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COPAA Files Brief in Long v. Murray: School Shows Deliberate Indifference

Wednesday, October 17, 2012   (0 Comments)
Posted by: Denise Marshall
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COPAA filed a brief on September 28, 2012 in support of appellants and reversal of the trial court in the case of Long v. Murray County in the 11th Circuit Court of Appeals. The case is on appeal from the United States District Court for the Northern District of Georgia – Rome Division. The case is represented by Jon Zimring, COPAA Board member. Tyler Long was an eleventh grade student at Murray County High School when he committed suicide. Tyler was previously diagnosed with Asperger's syndrome. Manifestations of his disability caused Tyler to be subjected to repeated, intense bullying at the hands of his classmates, resulting in tragic consequences. The trial court rejected summary judgment on four of the five elements of the Longs' disability discrimination claims against the school under Section 504, 29 U.S.C. § 794, and Title II of the Americans With Disabilities Act, 42 U.S.C. § 12132. The trial court concluded that "[t]here is little question that Tyler was the victim of severe disability harassment, and that the Defendants should have done more to stop the harassment and prevent future incidents.” The trial court improperly found, however, that there was insufficient evidence with respect to the last element of these claims–deliberate indifference. COPAA's brief asserts that the trial court improperly dismissed the Longs' expert testimony as being insufficient, under any interpretation, to show the Defendants' actions constituted deliberate indifference and makes the following points: 1) The deliberate indifference standard is met when a school is knowingly ineffective in preventing sustained disability discrimination, 2) The deliberate indifference standard requires an assessment of the totality of circumstances including prevailing methods known to be effective in combating bullying of students with disabilities, 3) A written Individualized Education Program is not an adequate mechanism to prevent disability discrimination, and, 4) Schools should be held accountable for failing to implement known strategies that effectively respond to disability discrimination. Many thanks to pro bono counsel from Baker and McKenzie, LLP for writing the brief. COPAA Amicus Committee members Selene Almazan and Catherine Merino Reisman assisted in the review of drafts.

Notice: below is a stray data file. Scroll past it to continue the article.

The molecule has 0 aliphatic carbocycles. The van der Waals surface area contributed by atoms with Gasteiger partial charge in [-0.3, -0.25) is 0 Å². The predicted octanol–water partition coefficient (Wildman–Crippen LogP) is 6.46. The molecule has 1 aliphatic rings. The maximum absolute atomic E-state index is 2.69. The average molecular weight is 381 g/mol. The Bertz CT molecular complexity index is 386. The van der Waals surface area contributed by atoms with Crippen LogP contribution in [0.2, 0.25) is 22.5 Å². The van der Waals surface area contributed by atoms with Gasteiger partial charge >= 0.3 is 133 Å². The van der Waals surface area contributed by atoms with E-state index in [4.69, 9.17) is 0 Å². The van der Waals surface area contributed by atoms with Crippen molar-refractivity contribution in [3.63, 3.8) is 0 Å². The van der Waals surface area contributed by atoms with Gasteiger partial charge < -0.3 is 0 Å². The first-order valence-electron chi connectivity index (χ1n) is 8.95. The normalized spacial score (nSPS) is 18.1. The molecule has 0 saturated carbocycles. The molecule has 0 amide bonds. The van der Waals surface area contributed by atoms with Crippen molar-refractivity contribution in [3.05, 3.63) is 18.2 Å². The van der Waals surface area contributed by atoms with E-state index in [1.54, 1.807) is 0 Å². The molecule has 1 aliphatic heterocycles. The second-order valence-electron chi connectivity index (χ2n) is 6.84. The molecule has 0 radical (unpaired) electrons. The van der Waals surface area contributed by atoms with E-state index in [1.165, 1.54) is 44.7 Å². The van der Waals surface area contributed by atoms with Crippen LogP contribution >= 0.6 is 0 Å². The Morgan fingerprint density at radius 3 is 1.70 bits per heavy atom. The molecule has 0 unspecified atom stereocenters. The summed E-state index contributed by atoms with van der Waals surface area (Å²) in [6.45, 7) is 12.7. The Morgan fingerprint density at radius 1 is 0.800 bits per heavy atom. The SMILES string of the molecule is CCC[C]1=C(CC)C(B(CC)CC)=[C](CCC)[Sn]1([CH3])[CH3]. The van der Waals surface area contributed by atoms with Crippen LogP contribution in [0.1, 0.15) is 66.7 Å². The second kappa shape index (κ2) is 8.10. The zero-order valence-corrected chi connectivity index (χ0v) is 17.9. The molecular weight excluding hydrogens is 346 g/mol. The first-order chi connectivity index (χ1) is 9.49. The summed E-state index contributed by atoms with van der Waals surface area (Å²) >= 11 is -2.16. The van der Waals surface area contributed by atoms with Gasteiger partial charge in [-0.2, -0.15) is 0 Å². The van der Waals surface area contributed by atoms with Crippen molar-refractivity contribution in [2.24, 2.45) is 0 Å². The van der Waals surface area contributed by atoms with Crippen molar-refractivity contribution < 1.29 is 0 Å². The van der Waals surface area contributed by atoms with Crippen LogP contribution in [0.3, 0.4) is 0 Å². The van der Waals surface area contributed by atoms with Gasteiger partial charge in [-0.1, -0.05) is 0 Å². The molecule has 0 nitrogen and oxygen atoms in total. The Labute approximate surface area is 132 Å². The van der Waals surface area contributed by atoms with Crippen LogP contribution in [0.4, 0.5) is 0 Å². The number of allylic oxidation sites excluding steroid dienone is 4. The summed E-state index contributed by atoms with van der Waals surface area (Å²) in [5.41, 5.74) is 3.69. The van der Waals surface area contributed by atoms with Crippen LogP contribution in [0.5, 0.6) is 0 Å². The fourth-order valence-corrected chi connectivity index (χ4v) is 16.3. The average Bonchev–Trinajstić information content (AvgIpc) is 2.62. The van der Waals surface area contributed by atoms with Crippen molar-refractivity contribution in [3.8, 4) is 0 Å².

Read the Long Appellate Brief

Read the US Department of Justice Brief in support of Appellants.


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